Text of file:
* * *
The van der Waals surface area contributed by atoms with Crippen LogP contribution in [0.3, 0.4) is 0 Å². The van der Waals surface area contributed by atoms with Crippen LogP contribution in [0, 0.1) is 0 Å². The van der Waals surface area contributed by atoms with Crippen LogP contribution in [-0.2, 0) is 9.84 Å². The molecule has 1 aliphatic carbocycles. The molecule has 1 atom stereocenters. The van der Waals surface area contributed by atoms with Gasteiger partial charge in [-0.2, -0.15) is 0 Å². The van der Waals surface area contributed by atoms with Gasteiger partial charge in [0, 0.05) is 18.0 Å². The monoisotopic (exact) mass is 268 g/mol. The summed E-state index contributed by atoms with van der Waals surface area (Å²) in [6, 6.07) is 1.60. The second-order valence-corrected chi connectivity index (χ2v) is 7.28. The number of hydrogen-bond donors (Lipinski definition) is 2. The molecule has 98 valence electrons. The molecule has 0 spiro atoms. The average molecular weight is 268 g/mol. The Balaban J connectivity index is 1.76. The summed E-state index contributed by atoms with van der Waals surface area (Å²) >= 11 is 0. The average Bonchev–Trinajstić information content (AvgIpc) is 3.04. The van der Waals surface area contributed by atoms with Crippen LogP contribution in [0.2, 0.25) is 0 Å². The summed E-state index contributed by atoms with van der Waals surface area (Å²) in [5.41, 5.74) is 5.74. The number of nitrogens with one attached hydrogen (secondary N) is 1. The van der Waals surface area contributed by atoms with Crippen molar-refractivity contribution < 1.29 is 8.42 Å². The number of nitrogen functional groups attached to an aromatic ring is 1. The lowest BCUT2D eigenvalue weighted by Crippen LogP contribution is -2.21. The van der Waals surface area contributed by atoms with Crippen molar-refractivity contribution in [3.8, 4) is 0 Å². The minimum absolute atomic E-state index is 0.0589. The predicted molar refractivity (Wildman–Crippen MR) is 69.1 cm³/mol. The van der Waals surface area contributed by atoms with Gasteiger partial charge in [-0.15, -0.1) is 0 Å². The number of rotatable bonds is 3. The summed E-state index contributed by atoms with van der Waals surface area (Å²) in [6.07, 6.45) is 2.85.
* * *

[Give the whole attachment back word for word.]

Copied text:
The van der Waals surface area contributed by atoms with Crippen LogP contribution in [0.3, 0.4) is 0 Å². The van der Waals surface area contributed by atoms with Crippen LogP contribution in [0, 0.1) is 0 Å². The van der Waals surface area contributed by atoms with Crippen LogP contribution in [-0.2, 0) is 9.84 Å². The molecule has 1 aliphatic carbocycles. The molecule has 1 atom stereocenters. The van der Waals surface area contributed by atoms with Gasteiger partial charge in [-0.2, -0.15) is 0 Å². The van der Waals surface area contributed by atoms with Gasteiger partial charge in [0, 0.05) is 18.0 Å². The monoisotopic (exact) mass is 268 g/mol. The summed E-state index contributed by atoms with van der Waals surface area (Å²) in [6, 6.07) is 1.60. The second-order valence-corrected chi connectivity index (χ2v) is 7.28. The number of hydrogen-bond donors (Lipinski definition) is 2. The molecule has 98 valence electrons. The molecule has 0 spiro atoms. The average molecular weight is 268 g/mol. The Balaban J connectivity index is 1.76. The summed E-state index contributed by atoms with van der Waals surface area (Å²) >= 11 is 0. The average Bonchev–Trinajstić information content (AvgIpc) is 3.04. The van der Waals surface area contributed by atoms with Crippen LogP contribution in [0.2, 0.25) is 0 Å². The summed E-state index contributed by atoms with van der Waals surface area (Å²) in [5.41, 5.74) is 5.74. The number of nitrogens with one attached hydrogen (secondary N) is 1. The van der Waals surface area contributed by atoms with Crippen molar-refractivity contribution < 1.29 is 8.42 Å². The number of nitrogen functional groups attached to an aromatic ring is 1. The lowest BCUT2D eigenvalue weighted by Crippen LogP contribution is -2.21. The van der Waals surface area contributed by atoms with Crippen molar-refractivity contribution in [3.8, 4) is 0 Å². The minimum absolute atomic E-state index is 0.0589. The predicted molar refractivity (Wildman–Crippen MR) is 69.1 cm³/mol. The van der Waals surface area contributed by atoms with Gasteiger partial charge in [-0.15, -0.1) is 0 Å². The number of rotatable bonds is 3. The summed E-state index contributed by atoms with van der Waals surface area (Å²) in [6.07, 6.45) is 2.85.